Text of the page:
We are now well into the second year of the current subprime litigation wave, but the rulings on preliminary dismissal motions are still just trickling in. In the latest of the early returns, involving one of the earliest subprime securities lawsuits, Judge James T. Giles of the Eastern District of Pennsylvania in an opinion dated August 29, 2008 denied defendants’ motion to dismiss the securities lawsuit pending against home builder Toll Brothers and nine of its directors and officers.
According to the Amended Complaint (here), between December 9, 2004 and November 8, 2005, the defendants made several misrepresentations relating to the company’s "ability to open new active selling communities at the rate necessary to support its financial projections, traffic in its existing communities, demand for Toll Brothers homes, and the ability to continue its historically strong earnings growth." The Amended Complaint further alleges that despite "adverse developments" the company raised its earning projections, which allegedly inflated the company’s share price, facilitating the defendants’ sale of 14 million of company shares for proceeds of over $617 million.
The Amended Complaint also alleges that "within days" of the completion of the insider sales, defendants "shocked investors" in a series of disclosures between August and November 2005 revealing that traffic and sales were declining, as a result of which the company’s share price declined 43% from its class period high.
Judge Giles’s August 29 opinion is relatively brief and largely represents a statement of his conclusions rather than an explanation of his reasoning. Thus, he simply states that plaintiffs have adequately alleged material misrepresentations and omissions, and have adequately alleged that defendants’ forward-looking misrepresentations were "knowingly unreasonable" at the time made. He also states that plaintiffs have adequately alleged that the company’s forward-looking statements were not accompanied by sufficient cautionary language and were mixed with representations of current condition.
The Judge’s rulings with respect to the issues of scienter and loss causation are slightly more detailed and are also more interesting.
With respect to the issue of scienter, Judge Giles noted that "Plaintiffs have alleged that Defendants’ stock sales were unusual in scope and timing, and the court finds these insider allegations are pled with the particularity required by the PSLRA." As a purported "plausible opposing inference," the defendants contended that the purpose of their stock sales "was diversification of their investments." The court concluded that "a reasonable person would find that the inference of scienter is at least as strong as the opposing inference."
With respect to the issue of loss causation, the plaintiffs alleged that the defendants made four statements between August and November 2005 that revealed the truth about the company. The defendants contended that plaintiffs "inappropriately grouped" the alleged "revelations" together in an attempt to establish loss causation.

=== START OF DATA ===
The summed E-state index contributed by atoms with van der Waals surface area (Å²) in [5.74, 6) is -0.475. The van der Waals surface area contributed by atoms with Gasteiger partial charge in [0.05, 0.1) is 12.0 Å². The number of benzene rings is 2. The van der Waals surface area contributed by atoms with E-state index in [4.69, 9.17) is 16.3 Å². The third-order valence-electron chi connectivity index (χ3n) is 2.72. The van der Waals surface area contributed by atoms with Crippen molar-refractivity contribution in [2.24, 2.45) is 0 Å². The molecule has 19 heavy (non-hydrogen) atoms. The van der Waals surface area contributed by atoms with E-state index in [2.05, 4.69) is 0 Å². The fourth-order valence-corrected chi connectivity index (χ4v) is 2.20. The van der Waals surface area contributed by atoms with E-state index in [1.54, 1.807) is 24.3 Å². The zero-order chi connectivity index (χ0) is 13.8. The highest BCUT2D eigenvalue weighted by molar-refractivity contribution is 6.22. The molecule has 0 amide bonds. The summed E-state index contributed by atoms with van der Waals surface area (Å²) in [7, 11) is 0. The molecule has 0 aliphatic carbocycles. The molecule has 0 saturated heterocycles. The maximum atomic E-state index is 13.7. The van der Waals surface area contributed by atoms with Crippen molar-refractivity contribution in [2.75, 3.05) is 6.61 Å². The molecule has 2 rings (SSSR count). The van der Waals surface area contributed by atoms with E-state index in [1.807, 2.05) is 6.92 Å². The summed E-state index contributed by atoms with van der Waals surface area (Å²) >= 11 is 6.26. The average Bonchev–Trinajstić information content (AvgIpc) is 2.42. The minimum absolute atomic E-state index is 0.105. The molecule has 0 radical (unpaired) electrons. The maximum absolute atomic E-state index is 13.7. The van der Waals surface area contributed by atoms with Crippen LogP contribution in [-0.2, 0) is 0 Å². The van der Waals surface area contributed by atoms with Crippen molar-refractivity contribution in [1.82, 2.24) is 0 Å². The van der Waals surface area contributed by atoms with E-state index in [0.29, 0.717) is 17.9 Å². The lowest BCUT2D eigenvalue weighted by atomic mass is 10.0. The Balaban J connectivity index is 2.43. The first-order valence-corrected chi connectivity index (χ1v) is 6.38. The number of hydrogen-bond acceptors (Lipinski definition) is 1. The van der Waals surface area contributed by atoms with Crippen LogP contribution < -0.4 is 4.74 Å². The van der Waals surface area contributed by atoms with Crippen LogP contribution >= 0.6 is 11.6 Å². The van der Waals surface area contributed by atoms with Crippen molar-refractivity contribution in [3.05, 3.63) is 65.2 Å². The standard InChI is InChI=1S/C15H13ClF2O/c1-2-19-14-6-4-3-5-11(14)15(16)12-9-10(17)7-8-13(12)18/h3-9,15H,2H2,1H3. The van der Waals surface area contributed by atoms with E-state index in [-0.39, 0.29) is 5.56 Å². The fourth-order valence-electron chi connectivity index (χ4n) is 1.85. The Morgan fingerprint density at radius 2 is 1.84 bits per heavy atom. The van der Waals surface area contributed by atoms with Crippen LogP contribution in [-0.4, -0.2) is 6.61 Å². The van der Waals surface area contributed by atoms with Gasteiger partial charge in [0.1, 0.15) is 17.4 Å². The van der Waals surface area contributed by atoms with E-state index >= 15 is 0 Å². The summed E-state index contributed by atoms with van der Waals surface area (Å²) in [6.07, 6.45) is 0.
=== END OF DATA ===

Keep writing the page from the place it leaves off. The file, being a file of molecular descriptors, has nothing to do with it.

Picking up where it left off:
Judge Giles rejected the defendants’ argument, and found that the plaintiffs made two allegations with respect to loss causation that the court found to be sufficient: first, the plaintiffs alleged that each of the four revelations and subsequent stock price drops were actionable; and second the plaintiffs allege that "through these four revelations" defendants "gradually revealed the truth regarding their prior misrepresentations."
Because the bases of Judge Giles’s rulings are not detailed, his opinion is unlikely to be influential in other subprime-related securities cases, particularly since the magnitude and timing of the alleged insider trading clearly seems to have been an important factor. Judge Giles’s willingness to accept the plaintiffs’ allegations that the truth was "gradually" revealed as sufficient to satisfy loss causation pleading requirements could be more significant, as plaintiffs in cases in which there was no abrupt stock price drop often attempt to make similar "gradual revelation" arguments.
In any event, Judge Giles’s ruling joins the small collection of subprime-related securities lawsuit dismissal motion determinations, a list of which may be accessed here. Although among the small group of rulings dismissal motions have been both granted and denied, the motion denial in the Toll Brothers case comes after the two most recent rulings in the Standard Pacific (refer here) and NovaStar (refer here) cases, in which the dismissal motions were granted.
There are many more cases in which the dismissal motions are yet to be heard, but Judge Giles’s opinion in the Toll Brothers case is a reminder that even with the substantial arguments that defendants can make in reliance on Tellabs and Dura Pharmaceuticals, some cases will nevertheless survive motions to dismiss. At least based on the Toll Brothers ruling, the presence of significant insider sales may be a significant factor in producing that result.